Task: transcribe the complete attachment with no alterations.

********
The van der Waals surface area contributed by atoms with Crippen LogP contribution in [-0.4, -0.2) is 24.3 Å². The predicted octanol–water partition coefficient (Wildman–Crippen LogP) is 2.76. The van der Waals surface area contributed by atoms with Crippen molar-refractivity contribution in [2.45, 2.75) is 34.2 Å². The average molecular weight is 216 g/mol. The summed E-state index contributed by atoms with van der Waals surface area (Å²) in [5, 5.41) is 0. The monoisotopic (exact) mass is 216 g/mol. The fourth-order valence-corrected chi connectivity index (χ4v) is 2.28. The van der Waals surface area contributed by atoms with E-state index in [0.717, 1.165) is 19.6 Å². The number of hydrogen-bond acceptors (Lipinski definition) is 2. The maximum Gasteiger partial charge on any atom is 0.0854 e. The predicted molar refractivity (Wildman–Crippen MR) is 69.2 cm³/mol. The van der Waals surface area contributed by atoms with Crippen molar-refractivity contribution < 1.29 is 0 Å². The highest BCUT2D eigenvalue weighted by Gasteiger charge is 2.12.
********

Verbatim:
The van der Waals surface area contributed by atoms with Crippen LogP contribution in [-0.4, -0.2) is 24.3 Å². The predicted octanol–water partition coefficient (Wildman–Crippen LogP) is 2.76. The van der Waals surface area contributed by atoms with Crippen molar-refractivity contribution in [2.45, 2.75) is 34.2 Å². The average molecular weight is 216 g/mol. The summed E-state index contributed by atoms with van der Waals surface area (Å²) in [5, 5.41) is 0. The monoisotopic (exact) mass is 216 g/mol. The fourth-order valence-corrected chi connectivity index (χ4v) is 2.28. The van der Waals surface area contributed by atoms with E-state index in [0.717, 1.165) is 19.6 Å². The number of hydrogen-bond acceptors (Lipinski definition) is 2. The maximum Gasteiger partial charge on any atom is 0.0854 e. The predicted molar refractivity (Wildman–Crippen MR) is 69.2 cm³/mol. The van der Waals surface area contributed by atoms with Crippen molar-refractivity contribution < 1.29 is 0 Å². The highest BCUT2D eigenvalue weighted by Gasteiger charge is 2.12.